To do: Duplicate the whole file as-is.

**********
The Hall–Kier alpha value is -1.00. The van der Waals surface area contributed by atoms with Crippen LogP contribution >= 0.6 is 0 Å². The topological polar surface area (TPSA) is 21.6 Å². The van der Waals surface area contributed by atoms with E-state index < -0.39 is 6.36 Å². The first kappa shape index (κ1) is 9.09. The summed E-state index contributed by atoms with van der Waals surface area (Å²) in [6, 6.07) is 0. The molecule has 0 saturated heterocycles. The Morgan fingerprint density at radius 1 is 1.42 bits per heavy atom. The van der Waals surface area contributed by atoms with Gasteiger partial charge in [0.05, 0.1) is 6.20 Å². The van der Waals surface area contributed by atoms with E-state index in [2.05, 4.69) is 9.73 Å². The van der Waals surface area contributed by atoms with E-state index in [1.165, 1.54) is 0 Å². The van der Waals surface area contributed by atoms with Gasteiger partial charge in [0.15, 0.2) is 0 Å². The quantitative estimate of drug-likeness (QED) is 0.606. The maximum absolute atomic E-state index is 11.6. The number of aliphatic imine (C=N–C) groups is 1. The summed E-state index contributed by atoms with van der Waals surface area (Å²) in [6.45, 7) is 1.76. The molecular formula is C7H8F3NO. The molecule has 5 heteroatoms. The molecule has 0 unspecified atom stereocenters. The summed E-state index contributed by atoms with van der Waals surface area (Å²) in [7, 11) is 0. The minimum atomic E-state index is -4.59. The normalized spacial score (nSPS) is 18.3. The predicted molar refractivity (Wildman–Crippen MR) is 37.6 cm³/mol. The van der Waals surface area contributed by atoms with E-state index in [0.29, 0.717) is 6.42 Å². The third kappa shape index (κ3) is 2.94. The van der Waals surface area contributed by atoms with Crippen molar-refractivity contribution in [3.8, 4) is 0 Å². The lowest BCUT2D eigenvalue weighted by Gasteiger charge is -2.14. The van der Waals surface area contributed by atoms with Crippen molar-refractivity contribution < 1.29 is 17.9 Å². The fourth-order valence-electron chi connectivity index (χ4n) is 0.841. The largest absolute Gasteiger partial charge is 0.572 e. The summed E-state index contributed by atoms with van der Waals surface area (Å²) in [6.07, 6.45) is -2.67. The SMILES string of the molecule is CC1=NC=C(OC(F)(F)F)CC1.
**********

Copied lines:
The Hall–Kier alpha value is -1.00. The van der Waals surface area contributed by atoms with Crippen LogP contribution >= 0.6 is 0 Å². The topological polar surface area (TPSA) is 21.6 Å². The van der Waals surface area contributed by atoms with E-state index < -0.39 is 6.36 Å². The first kappa shape index (κ1) is 9.09. The summed E-state index contributed by atoms with van der Waals surface area (Å²) in [6, 6.07) is 0. The molecule has 0 saturated heterocycles. The Morgan fingerprint density at radius 1 is 1.42 bits per heavy atom. The van der Waals surface area contributed by atoms with Gasteiger partial charge in [0.05, 0.1) is 6.20 Å². The van der Waals surface area contributed by atoms with E-state index in [2.05, 4.69) is 9.73 Å². The van der Waals surface area contributed by atoms with E-state index in [1.165, 1.54) is 0 Å². The van der Waals surface area contributed by atoms with Gasteiger partial charge in [0.15, 0.2) is 0 Å². The quantitative estimate of drug-likeness (QED) is 0.606. The maximum absolute atomic E-state index is 11.6. The number of aliphatic imine (C=N–C) groups is 1. The summed E-state index contributed by atoms with van der Waals surface area (Å²) in [6.45, 7) is 1.76. The molecular formula is C7H8F3NO. The molecule has 5 heteroatoms. The molecule has 0 unspecified atom stereocenters. The summed E-state index contributed by atoms with van der Waals surface area (Å²) in [7, 11) is 0. The minimum atomic E-state index is -4.59. The normalized spacial score (nSPS) is 18.3. The predicted molar refractivity (Wildman–Crippen MR) is 37.6 cm³/mol. The van der Waals surface area contributed by atoms with E-state index in [0.29, 0.717) is 6.42 Å². The third kappa shape index (κ3) is 2.94. The van der Waals surface area contributed by atoms with Crippen molar-refractivity contribution in [3.8, 4) is 0 Å². The lowest BCUT2D eigenvalue weighted by Gasteiger charge is -2.14. The van der Waals surface area contributed by atoms with Crippen molar-refractivity contribution < 1.29 is 17.9 Å². The fourth-order valence-electron chi connectivity index (χ4n) is 0.841. The largest absolute Gasteiger partial charge is 0.572 e. The summed E-state index contributed by atoms with van der Waals surface area (Å²) in [6.07, 6.45) is -2.67. The SMILES string of the molecule is CC1=NC=C(OC(F)(F)F)CC1.